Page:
Advocates of Agile are known to imply or outright state that Agile works best, hands down.
Just as often, opponents will counter with any number of reasons – both legitimate and outrageous – why classic, plan-driven project management methodologies (like the waterfall method in software development) are the better choice.
The fact is, they’re both right.
In a fascinating “mathematical analysis” comparing several popular Agile frameworks with waterfall project management in a real-world project setting, Kevin Thompson, Ph.D, provides statistical evidence to support the validity of both options and to help you understand which to choose for your project.
His paper is titled, “How Agile Should Your Project Be?” Here is a brief synopsis:
Begin With What You Know
To decide whether the project your team is tasked with completing should be handled using an Agile framework or classic plan-driven method, take a look at the information you already have.
• Are requirements for the finished project complete, clear and stable?
• Can the effort required to complete the project be easily predicted?
• Have you successfully completed previous projects similar to the one you’re about to start?
If you can answer “yes” to these questions, then a plan-driven process like the waterfall method is likely your best bet.
Because answering “yes” to these questions indicates the project you’re about to start is predictable to a reasonable degree. You’ve likely done one or more projects very similar to it in the past and can rely on the outcome being roughly the same this time.
That kind of reliability and stability makes achieving an adequate ROI (return-on-investment) simple: We can spend $x because we know it will cost us $y to complete the project and we will then earn $z upon completion.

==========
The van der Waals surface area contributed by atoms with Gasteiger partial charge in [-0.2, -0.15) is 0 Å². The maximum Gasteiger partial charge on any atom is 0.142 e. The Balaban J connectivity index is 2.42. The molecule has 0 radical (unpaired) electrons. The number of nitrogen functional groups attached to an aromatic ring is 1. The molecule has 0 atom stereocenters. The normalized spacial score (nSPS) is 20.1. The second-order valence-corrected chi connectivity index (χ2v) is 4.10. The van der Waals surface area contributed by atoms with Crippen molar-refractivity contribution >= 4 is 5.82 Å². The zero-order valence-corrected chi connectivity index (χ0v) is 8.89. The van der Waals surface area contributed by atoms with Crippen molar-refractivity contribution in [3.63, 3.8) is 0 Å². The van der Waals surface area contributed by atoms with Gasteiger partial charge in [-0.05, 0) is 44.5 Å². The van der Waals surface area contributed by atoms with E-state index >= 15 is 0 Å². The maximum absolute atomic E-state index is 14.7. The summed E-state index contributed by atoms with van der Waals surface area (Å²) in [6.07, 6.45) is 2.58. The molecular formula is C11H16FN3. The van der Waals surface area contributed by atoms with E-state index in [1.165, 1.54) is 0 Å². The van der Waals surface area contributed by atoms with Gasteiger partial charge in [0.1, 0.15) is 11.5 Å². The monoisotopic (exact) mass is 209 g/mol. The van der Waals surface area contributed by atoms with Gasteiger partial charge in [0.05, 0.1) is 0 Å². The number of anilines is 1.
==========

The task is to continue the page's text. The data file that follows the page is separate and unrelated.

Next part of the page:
However, if you must answer “no” to any of these questions, the level of predictability drops and adequate ROI becomes a risk.
Determine How to Mitigate the Risk
Once the level of predictability goes down, statistics show that it’s smarter to use an Agile framework to initiate the project and achieve ROI through successful iterations. Several frameworks exist in the Agile world so make sure to ask the right questions to help decide which way to start. For example:
•Is it necessary to plan the project at all?
•Is it possible to plan the project?
If the answer to these questions is no, Kanban is your best bet. It automatically assumes planning is unnecessary and/or impossible due to the nature of the project and therefore jumps right into deployment in an organized way.
•Can tested deliverables be completed in short cycles?
If they can, Scrum will likely be the best framework to implement. If not, CBPM is the most viable alternative.
Remember, every project has a different definition of “success.” We find that that the Agile project provides clear benefits for return-on-investment and risk reduction, compared to the plan-driven project, when uncertainty is high. When uncertainty is low, plan-driven projects are more cost-effective.
To gain a more granular review of your particular situation and criteria to consider for choosing the most effective process, sign up for one an Agile Strategy Session.